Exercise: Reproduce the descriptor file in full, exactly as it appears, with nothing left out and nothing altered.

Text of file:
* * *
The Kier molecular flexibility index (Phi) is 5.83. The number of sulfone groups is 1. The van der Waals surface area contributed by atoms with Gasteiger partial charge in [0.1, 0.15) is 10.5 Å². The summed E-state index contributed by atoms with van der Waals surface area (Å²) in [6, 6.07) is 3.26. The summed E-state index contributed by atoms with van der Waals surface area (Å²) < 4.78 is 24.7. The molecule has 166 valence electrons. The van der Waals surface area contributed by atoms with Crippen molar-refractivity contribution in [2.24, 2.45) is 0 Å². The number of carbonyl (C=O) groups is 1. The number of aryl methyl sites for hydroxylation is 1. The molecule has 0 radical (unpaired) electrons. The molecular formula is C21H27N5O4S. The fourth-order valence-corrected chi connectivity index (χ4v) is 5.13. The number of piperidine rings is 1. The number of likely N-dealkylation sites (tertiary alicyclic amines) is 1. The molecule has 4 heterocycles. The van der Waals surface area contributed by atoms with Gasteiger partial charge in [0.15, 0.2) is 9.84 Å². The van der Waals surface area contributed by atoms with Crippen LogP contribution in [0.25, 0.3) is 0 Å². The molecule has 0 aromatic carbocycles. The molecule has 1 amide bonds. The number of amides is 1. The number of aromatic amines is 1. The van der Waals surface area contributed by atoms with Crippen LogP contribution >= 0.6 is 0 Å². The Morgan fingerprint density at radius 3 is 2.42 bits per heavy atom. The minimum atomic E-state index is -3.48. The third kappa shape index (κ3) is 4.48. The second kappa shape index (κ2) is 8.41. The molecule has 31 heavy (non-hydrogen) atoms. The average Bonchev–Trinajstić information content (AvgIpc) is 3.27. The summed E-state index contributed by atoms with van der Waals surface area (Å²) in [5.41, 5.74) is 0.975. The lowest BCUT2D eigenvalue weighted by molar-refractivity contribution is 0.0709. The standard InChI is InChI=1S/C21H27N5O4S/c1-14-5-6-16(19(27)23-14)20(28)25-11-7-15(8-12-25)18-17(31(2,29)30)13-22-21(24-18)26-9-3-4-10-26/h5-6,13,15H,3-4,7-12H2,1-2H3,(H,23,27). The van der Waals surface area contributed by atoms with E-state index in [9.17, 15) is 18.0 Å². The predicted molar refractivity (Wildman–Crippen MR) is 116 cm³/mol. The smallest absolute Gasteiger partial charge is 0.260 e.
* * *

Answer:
The Kier molecular flexibility index (Phi) is 5.83. The number of sulfone groups is 1. The van der Waals surface area contributed by atoms with Gasteiger partial charge in [0.1, 0.15) is 10.5 Å². The summed E-state index contributed by atoms with van der Waals surface area (Å²) in [6, 6.07) is 3.26. The summed E-state index contributed by atoms with van der Waals surface area (Å²) < 4.78 is 24.7. The molecule has 166 valence electrons. The van der Waals surface area contributed by atoms with Crippen molar-refractivity contribution in [2.24, 2.45) is 0 Å². The number of carbonyl (C=O) groups is 1. The number of aryl methyl sites for hydroxylation is 1. The molecule has 0 radical (unpaired) electrons. The molecular formula is C21H27N5O4S. The fourth-order valence-corrected chi connectivity index (χ4v) is 5.13. The number of piperidine rings is 1. The number of likely N-dealkylation sites (tertiary alicyclic amines) is 1. The molecule has 4 heterocycles. The van der Waals surface area contributed by atoms with Gasteiger partial charge in [0.15, 0.2) is 9.84 Å². The van der Waals surface area contributed by atoms with Crippen LogP contribution in [0.25, 0.3) is 0 Å². The molecule has 0 aromatic carbocycles. The molecule has 1 amide bonds. The number of amides is 1. The number of aromatic amines is 1. The van der Waals surface area contributed by atoms with Crippen LogP contribution >= 0.6 is 0 Å². The Morgan fingerprint density at radius 3 is 2.42 bits per heavy atom. The minimum atomic E-state index is -3.48. The third kappa shape index (κ3) is 4.48. The second kappa shape index (κ2) is 8.41. The molecule has 31 heavy (non-hydrogen) atoms. The average Bonchev–Trinajstić information content (AvgIpc) is 3.27. The summed E-state index contributed by atoms with van der Waals surface area (Å²) in [5.41, 5.74) is 0.975. The lowest BCUT2D eigenvalue weighted by molar-refractivity contribution is 0.0709. The standard InChI is InChI=1S/C21H27N5O4S/c1-14-5-6-16(19(27)23-14)20(28)25-11-7-15(8-12-25)18-17(31(2,29)30)13-22-21(24-18)26-9-3-4-10-26/h5-6,13,15H,3-4,7-12H2,1-2H3,(H,23,27). The van der Waals surface area contributed by atoms with E-state index in [9.17, 15) is 18.0 Å². The predicted molar refractivity (Wildman–Crippen MR) is 116 cm³/mol. The smallest absolute Gasteiger partial charge is 0.260 e.